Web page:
In Bangkok, the exhibit of a group of Chinese contemporary artists ranges from brutally frank to vibrant and ethereal. They want to stake out their space, writes Lynette Lee Corporal.
BANGKOK, Jan 14 (The Asian Eye) - Contemporary Chinese women artists are breaking free from traditional society's image of femininity, facing up to both their strengths and weaknesses and balancing these to achieve wholeness.
Indeed, the exhibit entitled 'Women in a Society of Dual Sexuality: The Exhibition of Contemporary Chinese Female Artists', which ends Jan 20 at the Tang Gallery in Silom Galleria here, is a testament to the so-called fairer sex's awakening to her long-buried sense of self-worth. More than just a sexual being, she is also an individual.
Suggestive rather than aggressive, the works of the Chinese women artists are a far cry from the brutish assertiveness of the '70s women's lib movement. This time around, the steely yet silky strength of femininity prevails. "This show may have touches of feminism but it's not about that at all. It's not about voices that need to be heard but rather an expression of opening up. It's about self- expression rather than self-empowerment," Tang Contemporary Art curator Josef Ng told 'The Asian Eye".
The 13 female Chinese artists whose powerful works were featured are Cai Jin, Chen Ke, Chen Lingyang, Chen Qingqing, Chen Qiulin, Cui
Xuiwen, Jiang Jie, Peng Yu, Shen Na, Xiang Jiang, Xiao Lu, Xiong Lijun and Yu Hong.
These women in their mid-20s to early 40s get their points across with provocative works that challenge the boundaries set by society. Some works are playful and vibrant, while others are ethereal and borders on the spiritual. Others, meanwhile, jar the senses with their brutal frankness.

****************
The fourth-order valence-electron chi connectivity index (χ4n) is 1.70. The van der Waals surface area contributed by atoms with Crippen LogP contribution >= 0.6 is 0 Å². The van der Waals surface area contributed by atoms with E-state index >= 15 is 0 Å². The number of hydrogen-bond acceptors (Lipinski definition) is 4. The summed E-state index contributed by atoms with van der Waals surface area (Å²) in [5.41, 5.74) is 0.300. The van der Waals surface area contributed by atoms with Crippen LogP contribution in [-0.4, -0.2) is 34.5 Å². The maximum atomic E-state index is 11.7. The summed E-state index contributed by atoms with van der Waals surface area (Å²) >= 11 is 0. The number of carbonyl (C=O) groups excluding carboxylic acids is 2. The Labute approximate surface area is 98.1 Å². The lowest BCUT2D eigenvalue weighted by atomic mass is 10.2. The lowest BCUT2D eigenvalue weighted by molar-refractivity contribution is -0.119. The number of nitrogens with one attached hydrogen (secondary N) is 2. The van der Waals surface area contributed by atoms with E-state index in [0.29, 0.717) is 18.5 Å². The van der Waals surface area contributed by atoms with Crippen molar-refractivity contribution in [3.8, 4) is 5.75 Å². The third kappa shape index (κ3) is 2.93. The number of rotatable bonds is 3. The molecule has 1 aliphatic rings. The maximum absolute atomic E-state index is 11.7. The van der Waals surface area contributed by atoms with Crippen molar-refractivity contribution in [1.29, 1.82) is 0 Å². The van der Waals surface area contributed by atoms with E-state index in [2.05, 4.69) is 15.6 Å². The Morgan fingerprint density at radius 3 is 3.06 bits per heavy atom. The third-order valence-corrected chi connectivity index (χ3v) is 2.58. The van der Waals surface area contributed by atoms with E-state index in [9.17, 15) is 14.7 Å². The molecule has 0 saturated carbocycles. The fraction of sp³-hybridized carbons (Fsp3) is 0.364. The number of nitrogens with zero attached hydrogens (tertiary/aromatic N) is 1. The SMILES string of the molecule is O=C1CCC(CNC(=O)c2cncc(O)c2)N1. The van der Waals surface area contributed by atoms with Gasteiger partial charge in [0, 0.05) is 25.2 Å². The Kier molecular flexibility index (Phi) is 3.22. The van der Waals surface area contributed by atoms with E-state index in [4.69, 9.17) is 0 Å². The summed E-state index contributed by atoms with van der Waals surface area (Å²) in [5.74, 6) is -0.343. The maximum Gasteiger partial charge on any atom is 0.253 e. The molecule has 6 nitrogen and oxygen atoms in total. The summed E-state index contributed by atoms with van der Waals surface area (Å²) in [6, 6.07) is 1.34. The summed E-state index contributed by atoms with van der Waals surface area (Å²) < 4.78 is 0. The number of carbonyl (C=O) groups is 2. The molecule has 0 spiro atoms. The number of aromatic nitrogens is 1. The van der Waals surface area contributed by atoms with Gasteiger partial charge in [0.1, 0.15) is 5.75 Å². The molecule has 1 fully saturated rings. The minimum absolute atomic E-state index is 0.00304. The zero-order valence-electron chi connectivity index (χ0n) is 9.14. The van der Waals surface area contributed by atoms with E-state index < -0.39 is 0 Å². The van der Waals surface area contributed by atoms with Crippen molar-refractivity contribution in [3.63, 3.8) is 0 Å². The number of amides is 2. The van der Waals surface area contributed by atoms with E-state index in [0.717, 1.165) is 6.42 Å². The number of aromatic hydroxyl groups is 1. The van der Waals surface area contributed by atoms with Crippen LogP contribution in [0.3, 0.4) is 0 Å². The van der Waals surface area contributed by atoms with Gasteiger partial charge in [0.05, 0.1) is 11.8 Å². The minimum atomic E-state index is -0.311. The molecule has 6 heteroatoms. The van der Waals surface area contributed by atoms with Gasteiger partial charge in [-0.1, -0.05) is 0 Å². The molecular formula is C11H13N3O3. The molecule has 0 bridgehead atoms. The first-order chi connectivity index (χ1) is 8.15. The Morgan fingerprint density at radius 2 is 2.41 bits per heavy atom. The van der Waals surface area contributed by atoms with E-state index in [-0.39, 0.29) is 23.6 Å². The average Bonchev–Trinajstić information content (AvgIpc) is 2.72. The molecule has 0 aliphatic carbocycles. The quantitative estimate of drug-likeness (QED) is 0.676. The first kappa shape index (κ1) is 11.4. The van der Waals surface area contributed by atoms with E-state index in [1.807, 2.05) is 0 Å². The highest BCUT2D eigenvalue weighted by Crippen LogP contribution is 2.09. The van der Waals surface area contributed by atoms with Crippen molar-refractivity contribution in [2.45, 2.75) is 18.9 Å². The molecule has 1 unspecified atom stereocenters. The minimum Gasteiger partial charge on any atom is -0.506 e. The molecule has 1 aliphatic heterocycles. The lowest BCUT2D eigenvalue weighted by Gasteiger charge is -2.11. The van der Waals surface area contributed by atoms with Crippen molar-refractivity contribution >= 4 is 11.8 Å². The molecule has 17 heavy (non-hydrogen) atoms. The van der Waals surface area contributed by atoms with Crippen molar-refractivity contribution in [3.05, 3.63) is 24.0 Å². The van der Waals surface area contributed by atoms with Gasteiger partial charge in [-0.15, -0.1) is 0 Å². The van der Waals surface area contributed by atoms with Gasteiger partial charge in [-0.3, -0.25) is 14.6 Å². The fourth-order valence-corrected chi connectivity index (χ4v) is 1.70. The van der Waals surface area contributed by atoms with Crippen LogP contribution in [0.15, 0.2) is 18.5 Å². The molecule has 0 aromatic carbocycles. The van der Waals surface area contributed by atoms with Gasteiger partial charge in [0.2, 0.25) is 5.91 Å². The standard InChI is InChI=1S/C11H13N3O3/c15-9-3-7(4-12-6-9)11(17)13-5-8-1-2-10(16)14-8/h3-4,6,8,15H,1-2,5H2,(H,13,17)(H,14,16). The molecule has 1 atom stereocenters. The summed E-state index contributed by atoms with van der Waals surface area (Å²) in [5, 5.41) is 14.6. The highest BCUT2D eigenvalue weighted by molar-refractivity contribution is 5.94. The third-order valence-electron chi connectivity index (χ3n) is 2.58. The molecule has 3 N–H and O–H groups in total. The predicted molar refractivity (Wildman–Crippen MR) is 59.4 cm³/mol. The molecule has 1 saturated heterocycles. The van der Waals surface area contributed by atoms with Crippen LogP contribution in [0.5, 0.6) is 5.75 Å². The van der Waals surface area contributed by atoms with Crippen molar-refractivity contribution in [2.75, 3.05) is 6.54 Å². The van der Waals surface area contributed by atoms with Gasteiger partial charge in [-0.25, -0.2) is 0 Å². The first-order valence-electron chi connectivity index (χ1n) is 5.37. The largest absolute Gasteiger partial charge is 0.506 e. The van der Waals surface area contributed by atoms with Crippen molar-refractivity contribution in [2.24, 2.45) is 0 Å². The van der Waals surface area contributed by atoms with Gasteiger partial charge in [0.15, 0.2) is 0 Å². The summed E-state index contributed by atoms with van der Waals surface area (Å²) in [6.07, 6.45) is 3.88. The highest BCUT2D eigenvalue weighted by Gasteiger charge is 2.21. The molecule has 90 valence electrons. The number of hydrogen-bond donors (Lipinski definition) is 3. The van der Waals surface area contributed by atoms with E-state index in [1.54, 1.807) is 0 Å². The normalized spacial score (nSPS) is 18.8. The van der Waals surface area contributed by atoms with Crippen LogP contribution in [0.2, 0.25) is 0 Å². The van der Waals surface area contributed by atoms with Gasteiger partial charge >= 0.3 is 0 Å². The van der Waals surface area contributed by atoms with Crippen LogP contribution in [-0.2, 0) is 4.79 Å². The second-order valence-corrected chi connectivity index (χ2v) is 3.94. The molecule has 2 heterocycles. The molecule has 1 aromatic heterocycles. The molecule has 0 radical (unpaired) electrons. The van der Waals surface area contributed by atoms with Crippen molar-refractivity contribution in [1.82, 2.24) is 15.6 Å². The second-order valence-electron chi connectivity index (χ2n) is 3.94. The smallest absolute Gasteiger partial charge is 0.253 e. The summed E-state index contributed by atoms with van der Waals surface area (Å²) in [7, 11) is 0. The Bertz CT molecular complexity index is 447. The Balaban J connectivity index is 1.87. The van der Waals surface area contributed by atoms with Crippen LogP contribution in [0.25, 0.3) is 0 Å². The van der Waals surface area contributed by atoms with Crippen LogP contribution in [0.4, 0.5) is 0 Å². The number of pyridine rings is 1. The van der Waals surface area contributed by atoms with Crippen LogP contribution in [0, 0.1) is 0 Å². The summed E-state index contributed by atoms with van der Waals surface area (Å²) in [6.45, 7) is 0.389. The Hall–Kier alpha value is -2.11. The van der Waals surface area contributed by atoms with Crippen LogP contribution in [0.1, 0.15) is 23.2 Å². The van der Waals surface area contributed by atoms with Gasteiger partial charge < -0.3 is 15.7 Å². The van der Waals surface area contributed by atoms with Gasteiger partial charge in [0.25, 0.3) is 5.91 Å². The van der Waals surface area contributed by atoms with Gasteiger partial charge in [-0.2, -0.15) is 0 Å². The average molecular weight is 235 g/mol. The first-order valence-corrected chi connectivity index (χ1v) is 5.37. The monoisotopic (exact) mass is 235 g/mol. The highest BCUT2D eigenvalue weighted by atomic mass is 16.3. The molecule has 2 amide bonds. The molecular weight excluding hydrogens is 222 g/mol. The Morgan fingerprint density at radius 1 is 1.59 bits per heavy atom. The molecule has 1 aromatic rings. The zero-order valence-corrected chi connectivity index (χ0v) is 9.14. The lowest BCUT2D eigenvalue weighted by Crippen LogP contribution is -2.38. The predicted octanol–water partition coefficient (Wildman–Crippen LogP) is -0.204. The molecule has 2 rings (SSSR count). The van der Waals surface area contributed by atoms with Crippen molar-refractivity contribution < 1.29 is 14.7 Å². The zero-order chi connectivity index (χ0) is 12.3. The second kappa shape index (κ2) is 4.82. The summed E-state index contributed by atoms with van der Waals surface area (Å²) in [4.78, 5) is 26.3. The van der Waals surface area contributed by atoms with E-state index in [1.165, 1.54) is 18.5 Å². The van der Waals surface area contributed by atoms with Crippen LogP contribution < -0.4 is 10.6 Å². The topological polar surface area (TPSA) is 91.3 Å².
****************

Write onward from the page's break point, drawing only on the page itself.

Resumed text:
According to Ng, the exhibit should be looked at in the context of women's' role in China's recent history. During Mao Tse Tung's Cultural Revolution in the '70s, he said, gender roles were blurred somehow and both sexes were appointed to influential positions as an individual, and not because they were either men or women.
"It was all about ideology. Chinese women did not have problems with
self-empowerment because they have a history of leadership. Maybe not
politically but they were respected and were influential to a certain extent," said Ng, citing as an example Mao Tse Tung's fourth wife, Jiang Qing.
Known as Madame Mao, this actress-turned-top politician was deputy
director of the Cultural Revolution, which seized power from the ruling elite of the Communist Party of China in the '60s and whose effects remain a pained chapter in Chinese society. She also headed the infamous Gang of Four, which was charged for attempting to take control of power via militia coups. She was later killed.
With irony, Ng noted that while women were being given access to power in China in the '70s, the women's liberation movement was gaining ground in the West.